By Tim Lambert
Poznan began in the 9th century when a fortress was built on an island in the River Warta called Ostrow Tumski. By the 10th century, a settlement grew up nearby. A Bishopric was established in Poznan in 986.
In the 13th century, Poznan became a busy little market town. Poznan was given its charter in 1253. A new town with a market square was built on the left side of the Warta. Poznan Town Hall was first built in the late 13th century but it was rebuilt in the mid 16th century. The tower was added in the late 18th century.
In the Middle Ages Poznan thrived. Poznan benefited from being on trade routes from Russia to western Europe. In 1519 Lubranski Academy was founded. the Jesuit College was founded in 1573. In the 16th century, like all towns, Poznan suffered outbreaks of plague. Even so by 1600 Poznan probably had a population of about 20,000. That may seem small to us but by the standards of the time, it was a very large town.
The Church of St Francis of Assisi was built in 1668 and The Franciscan Church was erected in the years 1674-1728. All Saints Church was built in 1786. Poznan Guardhouse was built in 1787.
However, in the 17th century and early 18th century, Poznan suffered in a series of wars. Poznan also suffered a terrible epidemic in 1708-09, which devastated the population.
Yet in the late 17th century and early 18th century Parish Church was built. It was consecrated in 1705. Then in 1793 Poznan became part of Prussia. Because of its strategic situation on the edge of Prussian territory, Poznan was heavily fortified. However, under Prussian rule, Poznan thrived. In the 19th century, it industrialized. Meanwhile, Raczynski Library opened in 1829 and the National Museum in Poznan was founded in 1857.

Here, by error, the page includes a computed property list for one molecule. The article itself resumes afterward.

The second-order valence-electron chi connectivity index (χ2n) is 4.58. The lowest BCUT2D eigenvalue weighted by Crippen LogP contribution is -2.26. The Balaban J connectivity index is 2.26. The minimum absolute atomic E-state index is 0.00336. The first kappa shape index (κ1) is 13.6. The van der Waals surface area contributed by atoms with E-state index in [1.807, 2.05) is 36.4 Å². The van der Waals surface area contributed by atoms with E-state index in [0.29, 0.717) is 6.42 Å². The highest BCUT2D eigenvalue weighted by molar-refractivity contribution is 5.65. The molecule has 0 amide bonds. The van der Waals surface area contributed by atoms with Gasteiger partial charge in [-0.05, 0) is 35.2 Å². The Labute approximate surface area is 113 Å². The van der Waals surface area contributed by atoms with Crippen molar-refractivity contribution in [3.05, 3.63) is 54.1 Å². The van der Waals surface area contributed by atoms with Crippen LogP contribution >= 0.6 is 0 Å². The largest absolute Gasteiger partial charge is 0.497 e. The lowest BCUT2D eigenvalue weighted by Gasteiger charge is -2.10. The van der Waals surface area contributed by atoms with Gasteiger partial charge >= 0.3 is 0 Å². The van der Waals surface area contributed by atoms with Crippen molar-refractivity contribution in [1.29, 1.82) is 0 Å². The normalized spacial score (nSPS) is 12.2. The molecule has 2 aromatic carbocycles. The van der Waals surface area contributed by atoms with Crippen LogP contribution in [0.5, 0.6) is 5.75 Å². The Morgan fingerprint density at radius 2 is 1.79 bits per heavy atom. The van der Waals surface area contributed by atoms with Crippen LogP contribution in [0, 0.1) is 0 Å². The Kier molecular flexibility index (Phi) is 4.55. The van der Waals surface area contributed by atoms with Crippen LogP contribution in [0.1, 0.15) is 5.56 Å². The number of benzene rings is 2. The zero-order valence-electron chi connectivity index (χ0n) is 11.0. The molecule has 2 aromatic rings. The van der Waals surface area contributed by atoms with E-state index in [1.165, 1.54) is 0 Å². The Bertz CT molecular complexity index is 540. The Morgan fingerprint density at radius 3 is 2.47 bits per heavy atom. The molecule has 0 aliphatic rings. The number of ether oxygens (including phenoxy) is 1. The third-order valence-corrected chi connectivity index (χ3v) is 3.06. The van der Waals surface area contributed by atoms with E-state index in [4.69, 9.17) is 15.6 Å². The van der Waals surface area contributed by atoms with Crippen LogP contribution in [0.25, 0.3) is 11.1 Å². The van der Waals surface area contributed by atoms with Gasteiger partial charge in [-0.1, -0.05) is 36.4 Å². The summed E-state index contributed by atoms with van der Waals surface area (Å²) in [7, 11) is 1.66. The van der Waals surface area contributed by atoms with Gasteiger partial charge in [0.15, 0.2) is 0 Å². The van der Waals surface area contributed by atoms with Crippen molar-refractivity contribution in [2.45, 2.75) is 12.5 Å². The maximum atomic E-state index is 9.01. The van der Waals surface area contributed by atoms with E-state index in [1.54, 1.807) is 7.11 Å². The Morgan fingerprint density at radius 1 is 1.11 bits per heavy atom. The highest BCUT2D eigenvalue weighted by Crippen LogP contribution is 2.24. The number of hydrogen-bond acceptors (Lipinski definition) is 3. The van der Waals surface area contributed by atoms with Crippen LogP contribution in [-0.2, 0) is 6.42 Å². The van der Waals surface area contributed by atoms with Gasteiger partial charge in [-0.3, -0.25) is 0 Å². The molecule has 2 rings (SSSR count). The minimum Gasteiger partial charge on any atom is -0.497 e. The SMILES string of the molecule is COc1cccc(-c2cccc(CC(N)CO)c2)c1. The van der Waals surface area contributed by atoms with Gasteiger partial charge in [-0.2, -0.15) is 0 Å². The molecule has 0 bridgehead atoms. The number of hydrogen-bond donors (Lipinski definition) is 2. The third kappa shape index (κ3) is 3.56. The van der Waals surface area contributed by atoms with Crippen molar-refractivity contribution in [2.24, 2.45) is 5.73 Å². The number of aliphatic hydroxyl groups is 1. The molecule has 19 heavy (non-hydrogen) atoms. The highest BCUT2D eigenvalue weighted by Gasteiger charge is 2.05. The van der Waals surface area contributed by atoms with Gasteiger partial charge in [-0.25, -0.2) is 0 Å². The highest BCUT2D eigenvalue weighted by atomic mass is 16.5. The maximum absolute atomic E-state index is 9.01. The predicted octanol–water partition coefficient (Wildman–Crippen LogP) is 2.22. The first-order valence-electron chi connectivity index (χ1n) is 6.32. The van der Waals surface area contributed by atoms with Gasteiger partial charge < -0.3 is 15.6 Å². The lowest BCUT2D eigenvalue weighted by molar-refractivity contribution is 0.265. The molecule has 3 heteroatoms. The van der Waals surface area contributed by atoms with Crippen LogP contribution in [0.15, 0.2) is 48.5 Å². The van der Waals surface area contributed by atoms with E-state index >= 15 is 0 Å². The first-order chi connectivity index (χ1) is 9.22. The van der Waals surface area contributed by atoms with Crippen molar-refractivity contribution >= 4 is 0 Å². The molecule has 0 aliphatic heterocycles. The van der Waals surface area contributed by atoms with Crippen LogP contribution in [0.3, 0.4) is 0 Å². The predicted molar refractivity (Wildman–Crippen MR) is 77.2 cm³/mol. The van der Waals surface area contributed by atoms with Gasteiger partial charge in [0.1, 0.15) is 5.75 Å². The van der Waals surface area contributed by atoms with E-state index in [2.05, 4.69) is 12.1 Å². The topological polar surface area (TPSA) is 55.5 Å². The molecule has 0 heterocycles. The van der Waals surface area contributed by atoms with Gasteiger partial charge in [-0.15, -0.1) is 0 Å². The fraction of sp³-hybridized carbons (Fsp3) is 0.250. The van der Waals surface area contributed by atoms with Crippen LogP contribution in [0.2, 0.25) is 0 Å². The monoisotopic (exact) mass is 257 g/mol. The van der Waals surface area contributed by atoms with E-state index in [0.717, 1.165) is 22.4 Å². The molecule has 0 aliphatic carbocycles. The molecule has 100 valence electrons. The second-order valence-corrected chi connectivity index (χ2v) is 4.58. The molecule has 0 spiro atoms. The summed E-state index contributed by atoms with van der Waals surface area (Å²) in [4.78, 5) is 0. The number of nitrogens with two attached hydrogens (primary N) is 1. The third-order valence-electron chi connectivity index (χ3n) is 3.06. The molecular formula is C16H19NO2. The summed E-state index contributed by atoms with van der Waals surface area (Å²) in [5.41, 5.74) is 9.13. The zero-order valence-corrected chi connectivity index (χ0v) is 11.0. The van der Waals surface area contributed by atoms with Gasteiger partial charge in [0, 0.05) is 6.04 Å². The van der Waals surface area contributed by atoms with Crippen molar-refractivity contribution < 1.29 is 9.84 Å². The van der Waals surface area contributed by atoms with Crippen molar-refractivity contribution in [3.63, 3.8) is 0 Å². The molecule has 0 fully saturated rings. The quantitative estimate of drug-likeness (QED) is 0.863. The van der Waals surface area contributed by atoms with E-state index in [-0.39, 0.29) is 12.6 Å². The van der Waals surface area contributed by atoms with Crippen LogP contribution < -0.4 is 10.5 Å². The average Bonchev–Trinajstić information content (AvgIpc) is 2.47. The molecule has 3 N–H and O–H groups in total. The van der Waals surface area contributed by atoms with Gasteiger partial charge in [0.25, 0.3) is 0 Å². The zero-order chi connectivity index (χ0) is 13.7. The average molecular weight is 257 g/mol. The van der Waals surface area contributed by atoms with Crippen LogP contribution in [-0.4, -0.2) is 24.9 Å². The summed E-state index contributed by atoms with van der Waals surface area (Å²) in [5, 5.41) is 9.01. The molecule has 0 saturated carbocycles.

Wilson Park opened to the public in 1902 and Grand Theatre opened in 1910. The Zamek or Imperial Castle was built in Poznan in 1910. However, in 1918 the people of Poznan rebelled against German rule. The Wielkopolska Uprising began in December and it ensured that after the First World War Poznan would be part of the newly independent Poland. Between the wars, Poznan grew rapidly. The Academy of Music opened in 1920. Frederic Chopin Park opened to the public in 1938.
However, in 1939 Germany invaded Poland. In February 1945 Poznan was severely damaged in the battle between them and the Russians.
Unfortunately, after World War II Poland did not become free. Instead, Communist tyranny was imposed on it. In 1956 angry about harsh economic conditions working people in Poznan demonstrated. The Communists opened fire on them killing many people. A monument to the victims of 1956 was unveiled in 1981.
On a more cheerful note, the Poznan Museum of Musical Instruments was established in 1945. Poznan Historical Museum opened in the Town Hall in 1954. The Museum of Military Weapons was established in 1963. The Archaeological Museum opened in the Gorka Palace in 1967. Poznan Dance Theater was founded in 1973. A New Zoo opened in Poznan in 1974. The Ethnographic Museum in Poznan was established in 1986 and Poznan Pharmacy Museum was founded in 1989. The Museum of the Poznan Uprising 1956 was founded in 2002 and Poznan Public Transport Museum opened in 2007.
Poznan is also an important shopping center. Stary Browar Shopping Centre opened in 2003 and Galeria Malta opened in 2009.
Today Poznan is a prosperous and flourishing city. In 2020 the population of Poznan was 528,000.
Last revised 2022